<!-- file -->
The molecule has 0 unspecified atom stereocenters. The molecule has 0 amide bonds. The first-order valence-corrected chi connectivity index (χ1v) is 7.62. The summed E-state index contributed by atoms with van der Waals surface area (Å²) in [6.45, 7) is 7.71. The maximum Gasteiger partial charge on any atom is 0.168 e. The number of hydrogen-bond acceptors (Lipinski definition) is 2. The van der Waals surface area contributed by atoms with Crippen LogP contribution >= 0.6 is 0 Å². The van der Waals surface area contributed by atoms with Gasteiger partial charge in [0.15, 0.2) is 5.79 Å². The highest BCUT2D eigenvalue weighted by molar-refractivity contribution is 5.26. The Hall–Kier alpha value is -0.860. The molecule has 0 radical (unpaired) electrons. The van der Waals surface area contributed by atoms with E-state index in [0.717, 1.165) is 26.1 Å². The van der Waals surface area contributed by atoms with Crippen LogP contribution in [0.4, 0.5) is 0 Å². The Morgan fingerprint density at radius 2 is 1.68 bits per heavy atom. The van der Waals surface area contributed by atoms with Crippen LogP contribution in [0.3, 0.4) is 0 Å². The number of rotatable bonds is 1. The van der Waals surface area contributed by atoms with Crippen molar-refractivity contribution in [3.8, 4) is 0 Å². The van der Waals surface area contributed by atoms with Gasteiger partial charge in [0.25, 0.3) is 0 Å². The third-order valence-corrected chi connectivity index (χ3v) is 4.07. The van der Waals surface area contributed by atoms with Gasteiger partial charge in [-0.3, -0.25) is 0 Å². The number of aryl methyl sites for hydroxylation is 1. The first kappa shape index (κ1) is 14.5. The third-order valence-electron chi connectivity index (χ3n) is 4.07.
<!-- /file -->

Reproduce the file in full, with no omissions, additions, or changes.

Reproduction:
The molecule has 0 unspecified atom stereocenters. The molecule has 0 amide bonds. The first-order valence-corrected chi connectivity index (χ1v) is 7.62. The summed E-state index contributed by atoms with van der Waals surface area (Å²) in [6.45, 7) is 7.71. The maximum Gasteiger partial charge on any atom is 0.168 e. The number of hydrogen-bond acceptors (Lipinski definition) is 2. The van der Waals surface area contributed by atoms with Crippen LogP contribution >= 0.6 is 0 Å². The van der Waals surface area contributed by atoms with Gasteiger partial charge in [0.15, 0.2) is 5.79 Å². The highest BCUT2D eigenvalue weighted by molar-refractivity contribution is 5.26. The Hall–Kier alpha value is -0.860. The molecule has 0 radical (unpaired) electrons. The van der Waals surface area contributed by atoms with E-state index in [0.717, 1.165) is 26.1 Å². The van der Waals surface area contributed by atoms with Crippen LogP contribution in [0.4, 0.5) is 0 Å². The Morgan fingerprint density at radius 2 is 1.68 bits per heavy atom. The van der Waals surface area contributed by atoms with Crippen LogP contribution in [0.3, 0.4) is 0 Å². The number of rotatable bonds is 1. The van der Waals surface area contributed by atoms with Crippen molar-refractivity contribution in [3.8, 4) is 0 Å². The van der Waals surface area contributed by atoms with Gasteiger partial charge in [0.25, 0.3) is 0 Å². The third-order valence-corrected chi connectivity index (χ3v) is 4.07. The van der Waals surface area contributed by atoms with Gasteiger partial charge in [-0.3, -0.25) is 0 Å². The number of aryl methyl sites for hydroxylation is 1. The first kappa shape index (κ1) is 14.5. The third-order valence-electron chi connectivity index (χ3n) is 4.07.